California is clearly ground zero in the race to develop zero-emission vehicles, thanks to aggressive emissions rules and sales targets established by the California Air Resources Board (CARB). But several options showcased during the annual ACT Expo in Long Beach had a decidedly Canadian pedigree.
BrightDrop’s battery-electric Zevo 600 van will be manufactured at a repurposed CAMI assembly plant in Ingersoll, Ont. Lion Electric was highlighting the Lion6 battery-electric truck engineered in Quebec and soon to use battery packs manufactured in Saint-Jerome. Vancouver-based Westport Fuel Systems showcased its just-unveiled HPDI engine that can burn directly injected hydrogen.
And the underlying work continues to accelerate.
The CAMI plant, which just weeks ago produced its last Chevy Equinox, is currently retooling and will be back online by the fourth quarter of the year. General Motors is investing a collective $2 billion in its BrightDrop subsidiary and an expanding Oshawa plant, with the federal and provincial governments each investing $259 million.
Further east, the building to house Lion Electric’s battery plant is beginning to take shape and will open in a matter of months. It represents a $185-million investment by Lion, supported by a combined $100 million in funding through the federal and Quebec governments.
“Right now we’re testing our first battery pack,” said Marc Bedard, president and founder of Lion Electric. “Everything exactly the same as it will be commercialized in a few months from now.”
The final products will not be for U.S. markets alone, either.
“There was a lot of desire to start EV production up there.”Steve Hornyak, BrightDrop chief revenue officer
Early Lion6 units are already being tested in Canada by fleets including Ikea and Day&Ross, the latter of which used the truck in a Run on Less – Electric demonstration organized through the North American Council for Freight Efficiency. BrightDrop plans to have vans rolling through major U.S. Canadian centers in 2023 – building on the initial FedEx units already on California roads.
“Where you see a lot of high-density e-commerce product delivery, that’s going to be the first places,” said BrightDrop chief revenue officer Steve Hornyak. “I call them the ‘football cities’, the ‘hockey cities’ if you’re in Canada.” If they’re big enough for a sports franchise, they have the critical mass to support early electric vehicles.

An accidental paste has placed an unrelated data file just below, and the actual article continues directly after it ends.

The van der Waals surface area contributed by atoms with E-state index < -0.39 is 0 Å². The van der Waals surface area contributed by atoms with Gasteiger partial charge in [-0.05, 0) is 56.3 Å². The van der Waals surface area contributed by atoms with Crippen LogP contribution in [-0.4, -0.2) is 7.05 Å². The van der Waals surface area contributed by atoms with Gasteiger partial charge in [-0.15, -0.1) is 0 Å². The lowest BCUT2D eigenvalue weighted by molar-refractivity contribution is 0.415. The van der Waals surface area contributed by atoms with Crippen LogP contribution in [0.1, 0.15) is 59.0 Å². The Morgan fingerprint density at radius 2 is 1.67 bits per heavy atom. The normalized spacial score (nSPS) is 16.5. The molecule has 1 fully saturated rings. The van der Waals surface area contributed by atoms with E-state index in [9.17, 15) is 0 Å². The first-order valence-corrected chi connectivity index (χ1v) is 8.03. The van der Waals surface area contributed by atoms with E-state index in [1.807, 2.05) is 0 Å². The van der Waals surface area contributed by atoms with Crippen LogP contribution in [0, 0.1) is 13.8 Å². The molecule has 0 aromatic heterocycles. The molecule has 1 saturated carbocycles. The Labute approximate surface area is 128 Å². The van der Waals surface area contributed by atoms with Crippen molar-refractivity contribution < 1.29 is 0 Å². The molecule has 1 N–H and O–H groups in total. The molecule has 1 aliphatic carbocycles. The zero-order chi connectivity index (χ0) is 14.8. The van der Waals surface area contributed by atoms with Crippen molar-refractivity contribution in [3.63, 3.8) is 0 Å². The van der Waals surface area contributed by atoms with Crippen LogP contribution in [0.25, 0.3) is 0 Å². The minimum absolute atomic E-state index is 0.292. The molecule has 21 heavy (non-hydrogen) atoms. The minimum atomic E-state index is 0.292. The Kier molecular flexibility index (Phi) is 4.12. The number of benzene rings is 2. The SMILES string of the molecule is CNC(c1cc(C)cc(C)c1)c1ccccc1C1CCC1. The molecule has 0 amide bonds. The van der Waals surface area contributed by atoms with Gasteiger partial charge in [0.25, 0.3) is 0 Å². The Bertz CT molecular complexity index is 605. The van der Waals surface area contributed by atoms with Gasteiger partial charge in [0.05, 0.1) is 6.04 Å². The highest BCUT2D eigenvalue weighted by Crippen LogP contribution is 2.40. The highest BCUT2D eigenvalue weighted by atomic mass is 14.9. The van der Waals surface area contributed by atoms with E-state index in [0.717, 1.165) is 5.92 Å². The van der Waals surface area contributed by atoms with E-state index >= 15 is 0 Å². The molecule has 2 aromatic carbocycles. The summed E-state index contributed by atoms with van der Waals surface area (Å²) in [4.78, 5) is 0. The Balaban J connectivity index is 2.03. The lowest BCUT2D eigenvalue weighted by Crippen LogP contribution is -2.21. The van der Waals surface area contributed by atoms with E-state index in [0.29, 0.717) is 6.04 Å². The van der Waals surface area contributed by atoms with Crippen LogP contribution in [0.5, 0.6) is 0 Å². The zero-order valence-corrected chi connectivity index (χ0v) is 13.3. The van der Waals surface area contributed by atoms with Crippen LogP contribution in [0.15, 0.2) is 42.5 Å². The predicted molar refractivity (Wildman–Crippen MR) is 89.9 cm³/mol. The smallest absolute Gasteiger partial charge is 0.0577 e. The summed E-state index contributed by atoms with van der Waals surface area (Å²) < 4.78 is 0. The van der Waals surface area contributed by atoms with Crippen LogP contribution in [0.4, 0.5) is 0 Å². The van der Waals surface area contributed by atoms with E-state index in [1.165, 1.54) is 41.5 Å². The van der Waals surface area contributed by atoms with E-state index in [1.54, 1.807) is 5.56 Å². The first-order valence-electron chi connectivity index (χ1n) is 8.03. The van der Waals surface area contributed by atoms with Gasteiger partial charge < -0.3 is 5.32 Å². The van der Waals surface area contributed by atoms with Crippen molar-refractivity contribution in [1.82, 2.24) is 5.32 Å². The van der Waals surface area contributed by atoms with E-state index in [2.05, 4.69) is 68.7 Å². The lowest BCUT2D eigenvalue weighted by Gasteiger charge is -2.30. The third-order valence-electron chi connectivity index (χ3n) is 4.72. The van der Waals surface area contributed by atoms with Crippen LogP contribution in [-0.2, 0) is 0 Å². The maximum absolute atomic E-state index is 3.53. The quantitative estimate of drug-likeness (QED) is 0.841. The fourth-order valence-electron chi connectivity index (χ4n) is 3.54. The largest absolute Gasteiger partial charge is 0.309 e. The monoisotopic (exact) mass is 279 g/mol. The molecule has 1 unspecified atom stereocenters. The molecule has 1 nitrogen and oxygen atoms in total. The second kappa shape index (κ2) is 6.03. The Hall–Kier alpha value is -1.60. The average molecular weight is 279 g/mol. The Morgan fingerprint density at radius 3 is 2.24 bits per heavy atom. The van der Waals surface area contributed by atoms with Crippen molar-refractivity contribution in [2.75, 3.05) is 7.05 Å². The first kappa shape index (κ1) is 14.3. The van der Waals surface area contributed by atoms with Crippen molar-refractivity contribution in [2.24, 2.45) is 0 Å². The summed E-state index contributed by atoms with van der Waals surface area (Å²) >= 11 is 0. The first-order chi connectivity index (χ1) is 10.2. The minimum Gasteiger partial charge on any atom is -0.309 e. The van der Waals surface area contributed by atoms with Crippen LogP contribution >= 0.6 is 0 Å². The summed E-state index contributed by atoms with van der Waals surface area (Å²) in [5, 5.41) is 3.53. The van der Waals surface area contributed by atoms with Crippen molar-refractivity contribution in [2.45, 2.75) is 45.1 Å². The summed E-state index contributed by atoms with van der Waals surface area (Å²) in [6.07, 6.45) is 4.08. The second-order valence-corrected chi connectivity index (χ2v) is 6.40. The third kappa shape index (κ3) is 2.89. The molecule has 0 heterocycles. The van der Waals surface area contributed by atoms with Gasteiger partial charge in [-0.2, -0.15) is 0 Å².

Ingersoll is an ideal place to produce the van because the plant has a heritage of being innovative and flexible, he added. “There was a lot of desire to start EV production up there.”
The Zevo 600 already betters the flexibility of some competing electric delivery vans, thanks to features including a typical 400-km range and four-wheel drive. It actually secured a Guinness World Record for the longest distance traveled by an electric van on a single charge, after driver Stephen Marlin took it 418 km from New York City to Washington, D.C.
“We wanted the initial product to be able to handle any environment without range anxiety or driveablity anxiety. And then we’ll come up with derivative versions of it over time,” Hornyak said.
But the longer range will also give users a chance to maximize available charging locations as infrastructure is developed. “You can deploy more EVs with less infrastructure with a higher-range vehicle,” he added.
Supply chain challenges
Bedard suggests that the pace of electric vehicle rollouts slowed over the last 18 months, in part because of pandemic-related economic challenges. But things are different now.